Idaho Department of Environmental Quality issues reminder about emissions during inversion conditions
When an inversion system occurs, colder, heavier air settles in while warm air sits above the inversion leading to air stagnation as the cold air and accumulating air pollution is trapped, DEQ said in a news release. A strong weather system is needed to move through the air and disperse pollution that builds up under the inversion.
"Remember, everyone plays an important part in keeping the air clean," Ralph Paul, DEQ’s Coeur d' Alene region airshed coordinator, said in the release.
"You can help people living in your home and your neighbors by paying attention to the local air quality advisories and committing to following a few simple clean burning guidelines. It’s everyone’s air — keep it clean," Paul said in the release.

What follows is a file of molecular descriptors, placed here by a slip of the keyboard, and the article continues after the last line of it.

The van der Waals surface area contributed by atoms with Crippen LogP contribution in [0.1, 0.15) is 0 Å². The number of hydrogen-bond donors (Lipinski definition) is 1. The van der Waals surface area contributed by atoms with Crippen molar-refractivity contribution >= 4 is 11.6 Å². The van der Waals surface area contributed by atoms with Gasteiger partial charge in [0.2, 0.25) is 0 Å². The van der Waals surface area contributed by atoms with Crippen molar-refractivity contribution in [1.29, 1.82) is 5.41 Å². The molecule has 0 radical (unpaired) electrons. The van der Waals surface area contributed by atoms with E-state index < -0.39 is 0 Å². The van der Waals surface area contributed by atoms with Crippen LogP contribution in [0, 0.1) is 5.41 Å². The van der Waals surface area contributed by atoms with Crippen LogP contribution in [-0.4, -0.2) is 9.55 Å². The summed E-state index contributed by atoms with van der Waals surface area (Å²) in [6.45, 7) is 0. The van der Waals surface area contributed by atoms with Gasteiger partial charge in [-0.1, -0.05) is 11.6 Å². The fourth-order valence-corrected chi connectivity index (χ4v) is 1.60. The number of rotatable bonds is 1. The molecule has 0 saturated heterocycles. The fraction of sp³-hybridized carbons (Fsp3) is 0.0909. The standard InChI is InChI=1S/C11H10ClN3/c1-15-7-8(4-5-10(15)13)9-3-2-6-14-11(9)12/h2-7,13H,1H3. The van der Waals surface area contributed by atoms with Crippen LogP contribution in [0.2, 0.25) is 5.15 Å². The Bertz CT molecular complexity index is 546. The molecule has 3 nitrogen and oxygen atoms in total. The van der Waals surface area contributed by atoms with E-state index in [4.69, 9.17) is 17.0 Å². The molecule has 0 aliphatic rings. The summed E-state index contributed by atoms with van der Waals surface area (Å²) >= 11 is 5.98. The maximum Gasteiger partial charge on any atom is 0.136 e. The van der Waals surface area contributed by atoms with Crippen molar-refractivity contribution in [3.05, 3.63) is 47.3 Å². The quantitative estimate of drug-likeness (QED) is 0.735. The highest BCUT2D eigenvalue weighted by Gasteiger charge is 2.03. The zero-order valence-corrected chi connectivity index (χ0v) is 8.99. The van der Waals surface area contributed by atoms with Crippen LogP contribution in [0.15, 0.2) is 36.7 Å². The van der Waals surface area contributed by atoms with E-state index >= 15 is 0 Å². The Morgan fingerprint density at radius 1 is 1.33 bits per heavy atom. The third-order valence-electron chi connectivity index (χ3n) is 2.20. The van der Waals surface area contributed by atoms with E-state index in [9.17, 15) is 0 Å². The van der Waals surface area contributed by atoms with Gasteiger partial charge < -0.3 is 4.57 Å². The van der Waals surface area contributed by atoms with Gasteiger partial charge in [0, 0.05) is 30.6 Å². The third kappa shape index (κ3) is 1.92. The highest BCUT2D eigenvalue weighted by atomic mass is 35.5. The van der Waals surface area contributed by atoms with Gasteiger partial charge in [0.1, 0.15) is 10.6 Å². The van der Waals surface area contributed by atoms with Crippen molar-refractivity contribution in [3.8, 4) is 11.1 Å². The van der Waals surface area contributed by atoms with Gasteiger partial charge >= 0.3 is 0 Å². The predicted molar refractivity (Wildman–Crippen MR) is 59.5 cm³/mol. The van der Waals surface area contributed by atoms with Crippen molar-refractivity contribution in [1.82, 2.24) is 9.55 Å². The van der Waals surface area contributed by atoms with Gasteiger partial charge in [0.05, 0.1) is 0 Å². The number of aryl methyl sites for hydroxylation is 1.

Wood-stove users should follow guidelines to save money and reduce smoke in their communities, including burning the right materials, making sure wood is dry, allowing enough air to ensure proper combustion, watching some signals and getting the most heat out of their wood, DEQ said in the release.